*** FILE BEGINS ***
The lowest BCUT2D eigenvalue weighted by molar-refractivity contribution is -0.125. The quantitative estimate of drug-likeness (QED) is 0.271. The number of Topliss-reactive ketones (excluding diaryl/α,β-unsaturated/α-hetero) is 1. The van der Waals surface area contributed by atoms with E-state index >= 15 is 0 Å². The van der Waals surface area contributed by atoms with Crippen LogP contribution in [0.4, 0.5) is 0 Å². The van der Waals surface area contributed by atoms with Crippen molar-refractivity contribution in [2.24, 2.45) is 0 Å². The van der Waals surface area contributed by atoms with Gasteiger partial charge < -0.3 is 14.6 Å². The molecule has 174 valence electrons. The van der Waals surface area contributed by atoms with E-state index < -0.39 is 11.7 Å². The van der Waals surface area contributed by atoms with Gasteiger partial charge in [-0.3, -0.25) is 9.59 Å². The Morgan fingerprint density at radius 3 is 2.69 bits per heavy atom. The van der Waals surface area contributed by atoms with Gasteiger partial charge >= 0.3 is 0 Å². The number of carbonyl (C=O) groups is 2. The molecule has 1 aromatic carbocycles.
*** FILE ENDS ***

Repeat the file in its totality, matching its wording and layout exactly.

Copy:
The lowest BCUT2D eigenvalue weighted by molar-refractivity contribution is -0.125. The quantitative estimate of drug-likeness (QED) is 0.271. The number of Topliss-reactive ketones (excluding diaryl/α,β-unsaturated/α-hetero) is 1. The van der Waals surface area contributed by atoms with E-state index >= 15 is 0 Å². The van der Waals surface area contributed by atoms with Crippen LogP contribution in [0.4, 0.5) is 0 Å². The van der Waals surface area contributed by atoms with Crippen molar-refractivity contribution in [2.24, 2.45) is 0 Å². The van der Waals surface area contributed by atoms with Gasteiger partial charge < -0.3 is 14.6 Å². The molecule has 174 valence electrons. The van der Waals surface area contributed by atoms with E-state index < -0.39 is 11.7 Å². The van der Waals surface area contributed by atoms with Gasteiger partial charge in [-0.3, -0.25) is 9.59 Å². The Morgan fingerprint density at radius 3 is 2.69 bits per heavy atom. The van der Waals surface area contributed by atoms with Gasteiger partial charge >= 0.3 is 0 Å². The number of carbonyl (C=O) groups is 2. The molecule has 1 aromatic carbocycles.